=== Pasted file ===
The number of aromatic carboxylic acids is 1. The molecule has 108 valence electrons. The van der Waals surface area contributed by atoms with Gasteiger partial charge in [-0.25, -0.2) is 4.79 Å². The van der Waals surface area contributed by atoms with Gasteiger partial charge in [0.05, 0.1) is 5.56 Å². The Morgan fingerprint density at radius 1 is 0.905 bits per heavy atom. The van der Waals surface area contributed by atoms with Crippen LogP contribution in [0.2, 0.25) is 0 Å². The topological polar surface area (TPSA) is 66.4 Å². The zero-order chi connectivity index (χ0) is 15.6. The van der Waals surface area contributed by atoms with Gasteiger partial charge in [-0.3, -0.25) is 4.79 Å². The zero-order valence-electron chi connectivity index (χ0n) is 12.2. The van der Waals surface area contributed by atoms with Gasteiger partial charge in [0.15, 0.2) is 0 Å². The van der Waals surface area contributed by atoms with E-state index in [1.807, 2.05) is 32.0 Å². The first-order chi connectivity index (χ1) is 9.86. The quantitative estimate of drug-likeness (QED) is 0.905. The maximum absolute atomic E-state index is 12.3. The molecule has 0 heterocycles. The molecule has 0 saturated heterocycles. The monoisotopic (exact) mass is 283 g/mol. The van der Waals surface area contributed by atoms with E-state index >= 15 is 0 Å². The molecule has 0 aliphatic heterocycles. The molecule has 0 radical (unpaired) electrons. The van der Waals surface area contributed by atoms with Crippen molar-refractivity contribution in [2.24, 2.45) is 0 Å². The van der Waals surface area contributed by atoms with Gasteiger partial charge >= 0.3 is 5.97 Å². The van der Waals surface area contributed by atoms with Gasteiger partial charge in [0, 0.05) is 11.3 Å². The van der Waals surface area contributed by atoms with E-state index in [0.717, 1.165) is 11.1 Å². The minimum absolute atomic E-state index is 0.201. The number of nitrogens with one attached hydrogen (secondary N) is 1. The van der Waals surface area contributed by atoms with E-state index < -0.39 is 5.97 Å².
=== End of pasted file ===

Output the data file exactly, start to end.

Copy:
The number of aromatic carboxylic acids is 1. The molecule has 108 valence electrons. The van der Waals surface area contributed by atoms with Gasteiger partial charge in [-0.25, -0.2) is 4.79 Å². The van der Waals surface area contributed by atoms with Gasteiger partial charge in [0.05, 0.1) is 5.56 Å². The Morgan fingerprint density at radius 1 is 0.905 bits per heavy atom. The van der Waals surface area contributed by atoms with Crippen LogP contribution in [0.2, 0.25) is 0 Å². The topological polar surface area (TPSA) is 66.4 Å². The zero-order chi connectivity index (χ0) is 15.6. The van der Waals surface area contributed by atoms with Gasteiger partial charge in [-0.3, -0.25) is 4.79 Å². The zero-order valence-electron chi connectivity index (χ0n) is 12.2. The van der Waals surface area contributed by atoms with Gasteiger partial charge in [0.15, 0.2) is 0 Å². The van der Waals surface area contributed by atoms with E-state index in [1.807, 2.05) is 32.0 Å². The first-order chi connectivity index (χ1) is 9.86. The quantitative estimate of drug-likeness (QED) is 0.905. The maximum absolute atomic E-state index is 12.3. The molecule has 0 heterocycles. The molecule has 0 saturated heterocycles. The monoisotopic (exact) mass is 283 g/mol. The van der Waals surface area contributed by atoms with E-state index >= 15 is 0 Å². The molecule has 0 aliphatic heterocycles. The molecule has 0 radical (unpaired) electrons. The van der Waals surface area contributed by atoms with Crippen molar-refractivity contribution in [2.24, 2.45) is 0 Å². The van der Waals surface area contributed by atoms with Gasteiger partial charge >= 0.3 is 5.97 Å². The van der Waals surface area contributed by atoms with Gasteiger partial charge in [0, 0.05) is 11.3 Å². The van der Waals surface area contributed by atoms with E-state index in [0.717, 1.165) is 11.1 Å². The minimum absolute atomic E-state index is 0.201. The number of nitrogens with one attached hydrogen (secondary N) is 1. The van der Waals surface area contributed by atoms with E-state index < -0.39 is 5.97 Å².